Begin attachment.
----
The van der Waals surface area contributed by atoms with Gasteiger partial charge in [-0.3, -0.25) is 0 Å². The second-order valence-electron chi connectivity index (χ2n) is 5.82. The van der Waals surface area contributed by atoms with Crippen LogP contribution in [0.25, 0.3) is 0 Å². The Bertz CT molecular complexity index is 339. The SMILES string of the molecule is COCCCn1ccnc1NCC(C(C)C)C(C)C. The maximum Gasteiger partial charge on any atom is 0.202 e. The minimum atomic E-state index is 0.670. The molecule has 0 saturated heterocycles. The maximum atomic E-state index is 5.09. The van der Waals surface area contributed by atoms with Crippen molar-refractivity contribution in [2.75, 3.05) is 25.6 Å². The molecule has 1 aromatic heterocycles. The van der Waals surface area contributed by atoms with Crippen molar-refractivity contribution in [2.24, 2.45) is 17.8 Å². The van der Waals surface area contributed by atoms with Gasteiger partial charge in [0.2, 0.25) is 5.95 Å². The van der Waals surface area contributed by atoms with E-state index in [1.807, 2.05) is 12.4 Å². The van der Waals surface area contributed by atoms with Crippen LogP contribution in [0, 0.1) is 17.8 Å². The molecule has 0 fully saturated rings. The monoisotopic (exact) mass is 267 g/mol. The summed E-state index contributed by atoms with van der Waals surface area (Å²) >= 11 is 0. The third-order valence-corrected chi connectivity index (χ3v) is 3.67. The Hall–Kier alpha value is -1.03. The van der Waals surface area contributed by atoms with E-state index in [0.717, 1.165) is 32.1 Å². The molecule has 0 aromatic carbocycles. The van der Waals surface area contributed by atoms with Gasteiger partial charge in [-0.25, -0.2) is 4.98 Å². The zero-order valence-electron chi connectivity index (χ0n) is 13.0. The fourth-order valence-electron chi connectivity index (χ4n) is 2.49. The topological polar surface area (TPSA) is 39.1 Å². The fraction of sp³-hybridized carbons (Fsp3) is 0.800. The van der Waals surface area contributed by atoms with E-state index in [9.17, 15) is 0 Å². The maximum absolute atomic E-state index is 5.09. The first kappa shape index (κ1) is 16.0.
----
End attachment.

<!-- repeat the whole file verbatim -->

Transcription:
The van der Waals surface area contributed by atoms with Gasteiger partial charge in [-0.3, -0.25) is 0 Å². The second-order valence-electron chi connectivity index (χ2n) is 5.82. The van der Waals surface area contributed by atoms with Crippen LogP contribution in [0.25, 0.3) is 0 Å². The Bertz CT molecular complexity index is 339. The SMILES string of the molecule is COCCCn1ccnc1NCC(C(C)C)C(C)C. The maximum Gasteiger partial charge on any atom is 0.202 e. The minimum atomic E-state index is 0.670. The molecule has 0 saturated heterocycles. The maximum atomic E-state index is 5.09. The van der Waals surface area contributed by atoms with Crippen molar-refractivity contribution in [2.75, 3.05) is 25.6 Å². The molecule has 1 aromatic heterocycles. The van der Waals surface area contributed by atoms with Crippen molar-refractivity contribution in [2.24, 2.45) is 17.8 Å². The van der Waals surface area contributed by atoms with Gasteiger partial charge in [0.2, 0.25) is 5.95 Å². The van der Waals surface area contributed by atoms with E-state index in [1.807, 2.05) is 12.4 Å². The van der Waals surface area contributed by atoms with Crippen LogP contribution in [0, 0.1) is 17.8 Å². The molecule has 0 fully saturated rings. The monoisotopic (exact) mass is 267 g/mol. The summed E-state index contributed by atoms with van der Waals surface area (Å²) >= 11 is 0. The third-order valence-corrected chi connectivity index (χ3v) is 3.67. The Hall–Kier alpha value is -1.03. The van der Waals surface area contributed by atoms with E-state index in [0.717, 1.165) is 32.1 Å². The molecule has 0 aromatic carbocycles. The van der Waals surface area contributed by atoms with Gasteiger partial charge in [-0.25, -0.2) is 4.98 Å². The zero-order valence-electron chi connectivity index (χ0n) is 13.0. The fourth-order valence-electron chi connectivity index (χ4n) is 2.49. The topological polar surface area (TPSA) is 39.1 Å². The fraction of sp³-hybridized carbons (Fsp3) is 0.800. The van der Waals surface area contributed by atoms with E-state index in [9.17, 15) is 0 Å². The maximum absolute atomic E-state index is 5.09. The first kappa shape index (κ1) is 16.0.